Btw., def agree on that it takes at least a few miles to rev up. Wow, never thought I'd corroborate such subtleties. You are the man.

    • Peter, thank you. I would actually never supp. sodium, if it weren’t for utter malaise I feel without it (or something else). Even being sedentary is difficult under 30g of carbs for me. 8 weeks into nutr. ketosis and I still feel like I am “hitting the wall” 8-10hrs into any sedentary day (a dehydrated, nauseated, head-ache feeling). There is almost nothing I can do to stay up at that point; and I used to pull all-nighters back to back just 2 months ago. It’s like there is something fundamentally wrong with this ketotic metabolism. Anyway, I really appreciate your input. These random pangs of seeming “imbalance” are just getting frustrating, esp. for my workouts.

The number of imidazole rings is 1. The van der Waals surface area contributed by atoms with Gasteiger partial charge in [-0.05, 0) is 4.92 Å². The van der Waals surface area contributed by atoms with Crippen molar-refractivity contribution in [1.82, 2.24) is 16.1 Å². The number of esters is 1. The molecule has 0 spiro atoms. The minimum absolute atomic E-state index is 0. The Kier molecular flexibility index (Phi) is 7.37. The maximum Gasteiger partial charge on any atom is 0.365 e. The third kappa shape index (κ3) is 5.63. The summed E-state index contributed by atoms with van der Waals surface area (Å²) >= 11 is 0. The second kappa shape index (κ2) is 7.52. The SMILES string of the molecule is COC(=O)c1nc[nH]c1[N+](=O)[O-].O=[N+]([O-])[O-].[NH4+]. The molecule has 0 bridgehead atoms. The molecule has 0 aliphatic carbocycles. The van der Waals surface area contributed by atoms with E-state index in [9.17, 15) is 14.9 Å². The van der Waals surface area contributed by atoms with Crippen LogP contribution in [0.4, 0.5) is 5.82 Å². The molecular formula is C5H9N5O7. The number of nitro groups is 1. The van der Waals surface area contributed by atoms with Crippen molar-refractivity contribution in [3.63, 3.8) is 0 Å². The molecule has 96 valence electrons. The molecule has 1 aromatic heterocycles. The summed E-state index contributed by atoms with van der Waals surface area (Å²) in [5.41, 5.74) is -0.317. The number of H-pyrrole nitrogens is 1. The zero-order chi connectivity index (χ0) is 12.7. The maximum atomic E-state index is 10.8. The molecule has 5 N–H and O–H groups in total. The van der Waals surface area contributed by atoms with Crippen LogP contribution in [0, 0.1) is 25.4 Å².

• Hello Alec, I had somewhat similar experience – even with months on ketogenic diet and huge weight loss I had high fasting blood glucose (90-100) and similar feelings you had before dinner…

      Few days ago I started to measure blood ketone levels, which were not that high (<1) and I started to supplement more coconut oil (2 tbsp). Within two days my ketones went over 3, few times maxing at 5 and in two days my fasting blood glucose did significantly fall down (60-70), as well as hunger etc. All of that with exactly the same diet.

      Possibly some people need that extra push that normal fat alone doesn't do… BTW, urine ketone strips max out after this change, before I had them in the middle of the scale. I will keep it like that for few weeks and then see if it's permanent…